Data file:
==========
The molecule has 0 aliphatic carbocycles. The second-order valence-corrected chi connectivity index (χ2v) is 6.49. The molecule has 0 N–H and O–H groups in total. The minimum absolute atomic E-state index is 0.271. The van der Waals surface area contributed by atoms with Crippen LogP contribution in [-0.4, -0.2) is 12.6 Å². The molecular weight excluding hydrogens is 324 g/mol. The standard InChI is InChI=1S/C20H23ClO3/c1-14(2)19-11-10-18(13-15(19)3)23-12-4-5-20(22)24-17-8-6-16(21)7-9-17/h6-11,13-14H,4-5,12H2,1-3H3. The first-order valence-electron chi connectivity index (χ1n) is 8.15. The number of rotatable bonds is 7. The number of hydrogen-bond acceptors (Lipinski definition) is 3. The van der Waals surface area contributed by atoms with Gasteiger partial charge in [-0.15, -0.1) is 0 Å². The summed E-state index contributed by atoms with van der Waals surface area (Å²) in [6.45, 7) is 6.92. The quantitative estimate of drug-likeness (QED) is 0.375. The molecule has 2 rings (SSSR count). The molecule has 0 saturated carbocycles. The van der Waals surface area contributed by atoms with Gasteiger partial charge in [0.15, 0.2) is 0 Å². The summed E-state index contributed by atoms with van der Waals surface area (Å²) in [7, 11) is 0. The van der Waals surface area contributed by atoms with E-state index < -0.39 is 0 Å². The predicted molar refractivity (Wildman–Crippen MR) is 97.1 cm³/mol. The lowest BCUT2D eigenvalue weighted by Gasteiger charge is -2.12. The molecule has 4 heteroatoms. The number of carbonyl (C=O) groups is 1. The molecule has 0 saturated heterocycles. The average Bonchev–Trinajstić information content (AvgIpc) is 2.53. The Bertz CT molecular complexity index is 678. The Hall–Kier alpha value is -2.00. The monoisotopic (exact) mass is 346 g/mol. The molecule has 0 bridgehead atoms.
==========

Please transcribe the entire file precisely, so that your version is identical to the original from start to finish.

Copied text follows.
The molecule has 0 aliphatic carbocycles. The second-order valence-corrected chi connectivity index (χ2v) is 6.49. The molecule has 0 N–H and O–H groups in total. The minimum absolute atomic E-state index is 0.271. The van der Waals surface area contributed by atoms with Crippen LogP contribution in [-0.4, -0.2) is 12.6 Å². The molecular weight excluding hydrogens is 324 g/mol. The standard InChI is InChI=1S/C20H23ClO3/c1-14(2)19-11-10-18(13-15(19)3)23-12-4-5-20(22)24-17-8-6-16(21)7-9-17/h6-11,13-14H,4-5,12H2,1-3H3. The first-order valence-electron chi connectivity index (χ1n) is 8.15. The number of rotatable bonds is 7. The number of hydrogen-bond acceptors (Lipinski definition) is 3. The van der Waals surface area contributed by atoms with Gasteiger partial charge in [-0.15, -0.1) is 0 Å². The summed E-state index contributed by atoms with van der Waals surface area (Å²) in [6.45, 7) is 6.92. The quantitative estimate of drug-likeness (QED) is 0.375. The molecule has 2 rings (SSSR count). The molecule has 0 saturated carbocycles. The van der Waals surface area contributed by atoms with Gasteiger partial charge in [0.15, 0.2) is 0 Å². The summed E-state index contributed by atoms with van der Waals surface area (Å²) in [7, 11) is 0. The van der Waals surface area contributed by atoms with E-state index < -0.39 is 0 Å². The predicted molar refractivity (Wildman–Crippen MR) is 97.1 cm³/mol. The lowest BCUT2D eigenvalue weighted by Gasteiger charge is -2.12. The molecule has 4 heteroatoms. The number of carbonyl (C=O) groups is 1. The molecule has 0 saturated heterocycles. The average Bonchev–Trinajstić information content (AvgIpc) is 2.53. The Bertz CT molecular complexity index is 678. The Hall–Kier alpha value is -2.00. The monoisotopic (exact) mass is 346 g/mol. The molecule has 0 bridgehead atoms.